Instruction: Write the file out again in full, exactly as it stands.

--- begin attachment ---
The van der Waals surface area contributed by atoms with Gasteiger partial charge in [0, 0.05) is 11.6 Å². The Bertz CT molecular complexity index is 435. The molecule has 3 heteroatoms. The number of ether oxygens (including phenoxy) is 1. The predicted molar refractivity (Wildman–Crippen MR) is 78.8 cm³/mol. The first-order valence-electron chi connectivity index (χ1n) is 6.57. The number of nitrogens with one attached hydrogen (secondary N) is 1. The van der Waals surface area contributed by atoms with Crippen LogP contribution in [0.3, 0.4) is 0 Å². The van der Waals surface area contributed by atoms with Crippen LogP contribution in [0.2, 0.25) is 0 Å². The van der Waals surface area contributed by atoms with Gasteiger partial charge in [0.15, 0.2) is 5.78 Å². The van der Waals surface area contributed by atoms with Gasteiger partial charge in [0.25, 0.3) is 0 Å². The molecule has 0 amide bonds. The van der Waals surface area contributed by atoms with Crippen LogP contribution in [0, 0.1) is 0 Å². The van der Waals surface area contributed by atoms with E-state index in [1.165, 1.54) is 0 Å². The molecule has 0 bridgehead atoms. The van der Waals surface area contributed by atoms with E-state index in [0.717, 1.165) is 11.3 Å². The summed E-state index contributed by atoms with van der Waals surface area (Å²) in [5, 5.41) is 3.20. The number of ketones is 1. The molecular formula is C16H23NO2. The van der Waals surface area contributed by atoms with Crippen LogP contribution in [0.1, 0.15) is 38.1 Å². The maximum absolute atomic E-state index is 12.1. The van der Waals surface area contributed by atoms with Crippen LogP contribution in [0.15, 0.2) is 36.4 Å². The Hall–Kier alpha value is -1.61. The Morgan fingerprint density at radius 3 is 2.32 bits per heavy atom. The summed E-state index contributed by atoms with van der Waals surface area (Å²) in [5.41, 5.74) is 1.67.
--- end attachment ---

The van der Waals surface area contributed by atoms with Gasteiger partial charge in [0, 0.05) is 11.6 Å². The Bertz CT molecular complexity index is 435. The molecule has 3 heteroatoms. The number of ether oxygens (including phenoxy) is 1. The predicted molar refractivity (Wildman–Crippen MR) is 78.8 cm³/mol. The first-order valence-electron chi connectivity index (χ1n) is 6.57. The number of nitrogens with one attached hydrogen (secondary N) is 1. The van der Waals surface area contributed by atoms with Crippen LogP contribution in [0.3, 0.4) is 0 Å². The van der Waals surface area contributed by atoms with Crippen LogP contribution in [0.2, 0.25) is 0 Å². The van der Waals surface area contributed by atoms with Gasteiger partial charge in [0.15, 0.2) is 5.78 Å². The van der Waals surface area contributed by atoms with Gasteiger partial charge in [0.25, 0.3) is 0 Å². The molecule has 0 amide bonds. The van der Waals surface area contributed by atoms with Crippen LogP contribution in [0, 0.1) is 0 Å². The van der Waals surface area contributed by atoms with E-state index in [1.165, 1.54) is 0 Å². The molecule has 0 bridgehead atoms. The van der Waals surface area contributed by atoms with E-state index in [0.717, 1.165) is 11.3 Å². The summed E-state index contributed by atoms with van der Waals surface area (Å²) in [5, 5.41) is 3.20. The number of ketones is 1. The molecular formula is C16H23NO2. The van der Waals surface area contributed by atoms with Crippen LogP contribution in [0.1, 0.15) is 38.1 Å². The maximum absolute atomic E-state index is 12.1. The van der Waals surface area contributed by atoms with Crippen LogP contribution in [0.15, 0.2) is 36.4 Å². The Hall–Kier alpha value is -1.61. The Morgan fingerprint density at radius 3 is 2.32 bits per heavy atom. The summed E-state index contributed by atoms with van der Waals surface area (Å²) in [5.41, 5.74) is 1.67.